It's not just too expensive, It's huge - gigabytes in size. It's not an internet download at current speeds... which is why it's supplied on tape. Few people really need the full PAF file though... It's not just a postcode database it's a postal database containing details every house in the UK, right down to flat numbers. It contains all sort of stuff - NHS districts, election boundaries, even the names of the people that live in some of the smaller provinces, plus company names where the company name is a valid postal address.
Surely by its very nature if you're nearby you'd already know, so the geo information doesn't actually tell you anything new. And exactly *why* would someone who has taken the time to tweet 'earthquake' when their house is falling down around their heads, forget to say where they were?
iTunes is currently selling TV episodes at £1.49--£2.49 an episode. 2 hours a day (that's conservative), approx. 30 minutes per episode.. that's between £178 and £300 a month. I would never consider paying that for TV.
I never thought anyone could make Sky look cheap, but apple have managed it..
I was looking at ebooks, considered a kindle, but the showstopper is..
Seriously, what would be the point of an ebook reader with no books?
I got a Sony.. it's crappy (the battery life is awful, the screen is awful, it's slow..) but books are readily available.
So the news is.. car tax to go up. I got the most efficient I could when it was available (far better MPG that the pious , for about 1/4 the price) and it's been on the cheap tax band ever since.
It's not suddenly become a gas guzzling monster.. it's still pretty efficient (a godsend since petrol prices are now so stupidly high), but now I pay more. Great.
If I want my domains to update fast I set a TTL low myself, let that propogate then begin updating. I don't want opendns increasing the load on my server by ignoring it thank you very much. If I start to see significant traffic from opendns I *will* block it, as will many others.
This from a company that redirects failed lookups to a web page, breaking the standards and betraing an assumption that the internet = port 80. Wouldn't touch them with a bargepole.
Free public DNS has existed for years in the guise of the unicast nameservers
184.108.40.206 -> 220.127.116.11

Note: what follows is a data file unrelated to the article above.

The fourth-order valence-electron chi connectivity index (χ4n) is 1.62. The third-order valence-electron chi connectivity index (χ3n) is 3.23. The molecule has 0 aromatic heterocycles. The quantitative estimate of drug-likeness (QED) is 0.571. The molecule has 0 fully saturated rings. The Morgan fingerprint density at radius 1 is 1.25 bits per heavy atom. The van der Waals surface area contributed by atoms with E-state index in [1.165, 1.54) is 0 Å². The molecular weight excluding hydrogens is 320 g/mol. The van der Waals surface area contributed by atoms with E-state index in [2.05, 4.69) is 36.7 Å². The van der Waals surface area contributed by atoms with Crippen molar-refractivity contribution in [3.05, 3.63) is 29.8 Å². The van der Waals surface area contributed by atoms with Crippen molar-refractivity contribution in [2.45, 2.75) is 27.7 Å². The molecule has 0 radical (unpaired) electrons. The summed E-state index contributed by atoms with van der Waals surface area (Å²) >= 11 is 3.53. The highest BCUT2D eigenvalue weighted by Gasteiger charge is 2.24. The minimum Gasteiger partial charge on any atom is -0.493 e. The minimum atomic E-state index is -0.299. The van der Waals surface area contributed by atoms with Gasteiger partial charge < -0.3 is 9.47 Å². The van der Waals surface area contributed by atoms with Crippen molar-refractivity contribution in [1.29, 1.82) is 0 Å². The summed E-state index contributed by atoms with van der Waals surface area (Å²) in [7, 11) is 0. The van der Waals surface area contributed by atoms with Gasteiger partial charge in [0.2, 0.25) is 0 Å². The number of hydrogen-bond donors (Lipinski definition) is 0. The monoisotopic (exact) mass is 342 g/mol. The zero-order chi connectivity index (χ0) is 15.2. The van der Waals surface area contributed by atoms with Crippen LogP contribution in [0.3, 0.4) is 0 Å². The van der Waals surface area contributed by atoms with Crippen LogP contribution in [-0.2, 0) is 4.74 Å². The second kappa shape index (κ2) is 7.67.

Those are 4ms from my UK gateway and 0.6ms from my US one.. I expect they're similar distance from most places. They don't screw around with DNS standards, don't bombard you with adverts, and aren't silently recording all your lookups to sell to google 'partners' either... they just work.
A 'family' newspaper is OK to have photos of unclothed women every day, but a cartoon version of such warrants a rating just in case someone under 18 sees it.
We're not *quite* like america yet - porn capital of the world that almost ground to a halt because someone showed half a breast on TV... but we're sure trying to head in that direction.
Who's going to run public wifi if they could go to jail if someone downloads the wrong thing using it?
The BSA seem hopelessy naive if they think that 'blocking software' (whatever that is.. short of running a whitelist of allowed sites it sounds like marketing BS) is going to stop it.. and the law makes no provision for 'I tried to block it, honest!' either.
You'd have to keep a record of every single outgoing transaction and the source/destination somewhere. That's a *big* database.
it's just not enough to have a database of local IPs and a couple of public IPs, you need to link them, and with NAT that means on a per-connection (and for some protocols) per-packet, with millisecond accurate timing.. because if your time isn't provably accurate you'll finger the wrong person.
Expect more of this - they're staying just the legal side of outright lying. It has always been so.
When freeview came out, my mother bought a brand new 'digital' TV only to find out that it was an analogue tv with a 'digital tuner'.